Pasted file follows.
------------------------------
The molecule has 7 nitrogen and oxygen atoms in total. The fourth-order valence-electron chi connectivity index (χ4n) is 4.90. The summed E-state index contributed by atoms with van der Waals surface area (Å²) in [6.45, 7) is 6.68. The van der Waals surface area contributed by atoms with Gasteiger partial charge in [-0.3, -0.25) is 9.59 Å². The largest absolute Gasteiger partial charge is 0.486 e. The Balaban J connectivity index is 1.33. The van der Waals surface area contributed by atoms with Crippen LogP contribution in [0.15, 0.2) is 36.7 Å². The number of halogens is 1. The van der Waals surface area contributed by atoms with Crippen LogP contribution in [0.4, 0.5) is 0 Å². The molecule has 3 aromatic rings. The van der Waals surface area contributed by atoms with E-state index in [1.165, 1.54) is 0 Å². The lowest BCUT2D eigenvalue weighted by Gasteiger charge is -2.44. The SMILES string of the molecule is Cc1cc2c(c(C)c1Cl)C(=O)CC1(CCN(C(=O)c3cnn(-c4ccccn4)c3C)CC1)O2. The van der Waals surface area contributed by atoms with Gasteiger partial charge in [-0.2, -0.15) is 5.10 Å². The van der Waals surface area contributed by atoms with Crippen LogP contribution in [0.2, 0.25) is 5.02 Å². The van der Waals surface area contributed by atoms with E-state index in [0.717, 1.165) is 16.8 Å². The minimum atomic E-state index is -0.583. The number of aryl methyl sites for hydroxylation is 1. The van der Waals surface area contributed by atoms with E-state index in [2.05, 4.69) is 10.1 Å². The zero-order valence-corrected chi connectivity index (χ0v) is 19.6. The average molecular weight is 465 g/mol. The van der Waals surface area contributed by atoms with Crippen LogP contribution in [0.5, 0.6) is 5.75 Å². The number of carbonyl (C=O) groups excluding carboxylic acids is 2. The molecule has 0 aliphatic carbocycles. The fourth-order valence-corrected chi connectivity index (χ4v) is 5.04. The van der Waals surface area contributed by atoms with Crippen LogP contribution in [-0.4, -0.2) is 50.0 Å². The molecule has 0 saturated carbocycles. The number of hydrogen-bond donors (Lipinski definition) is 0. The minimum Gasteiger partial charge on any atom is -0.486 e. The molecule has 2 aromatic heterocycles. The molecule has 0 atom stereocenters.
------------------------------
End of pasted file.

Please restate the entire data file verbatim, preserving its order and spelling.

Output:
The molecule has 7 nitrogen and oxygen atoms in total. The fourth-order valence-electron chi connectivity index (χ4n) is 4.90. The summed E-state index contributed by atoms with van der Waals surface area (Å²) in [6.45, 7) is 6.68. The van der Waals surface area contributed by atoms with Gasteiger partial charge in [-0.3, -0.25) is 9.59 Å². The largest absolute Gasteiger partial charge is 0.486 e. The Balaban J connectivity index is 1.33. The van der Waals surface area contributed by atoms with Crippen LogP contribution in [0.15, 0.2) is 36.7 Å². The number of halogens is 1. The van der Waals surface area contributed by atoms with Crippen LogP contribution in [0.4, 0.5) is 0 Å². The molecule has 3 aromatic rings. The van der Waals surface area contributed by atoms with E-state index in [1.165, 1.54) is 0 Å². The lowest BCUT2D eigenvalue weighted by Gasteiger charge is -2.44. The SMILES string of the molecule is Cc1cc2c(c(C)c1Cl)C(=O)CC1(CCN(C(=O)c3cnn(-c4ccccn4)c3C)CC1)O2. The van der Waals surface area contributed by atoms with Gasteiger partial charge in [-0.2, -0.15) is 5.10 Å². The van der Waals surface area contributed by atoms with Crippen LogP contribution in [0.2, 0.25) is 5.02 Å². The van der Waals surface area contributed by atoms with E-state index in [0.717, 1.165) is 16.8 Å². The minimum atomic E-state index is -0.583. The number of aryl methyl sites for hydroxylation is 1. The van der Waals surface area contributed by atoms with E-state index in [2.05, 4.69) is 10.1 Å². The zero-order valence-corrected chi connectivity index (χ0v) is 19.6. The average molecular weight is 465 g/mol. The van der Waals surface area contributed by atoms with Crippen LogP contribution in [0.5, 0.6) is 5.75 Å². The number of carbonyl (C=O) groups excluding carboxylic acids is 2. The molecule has 0 aliphatic carbocycles. The fourth-order valence-corrected chi connectivity index (χ4v) is 5.04. The van der Waals surface area contributed by atoms with Crippen LogP contribution in [-0.4, -0.2) is 50.0 Å². The molecule has 0 saturated carbocycles. The number of hydrogen-bond donors (Lipinski definition) is 0. The minimum Gasteiger partial charge on any atom is -0.486 e. The molecule has 2 aromatic heterocycles. The molecule has 0 atom stereocenters.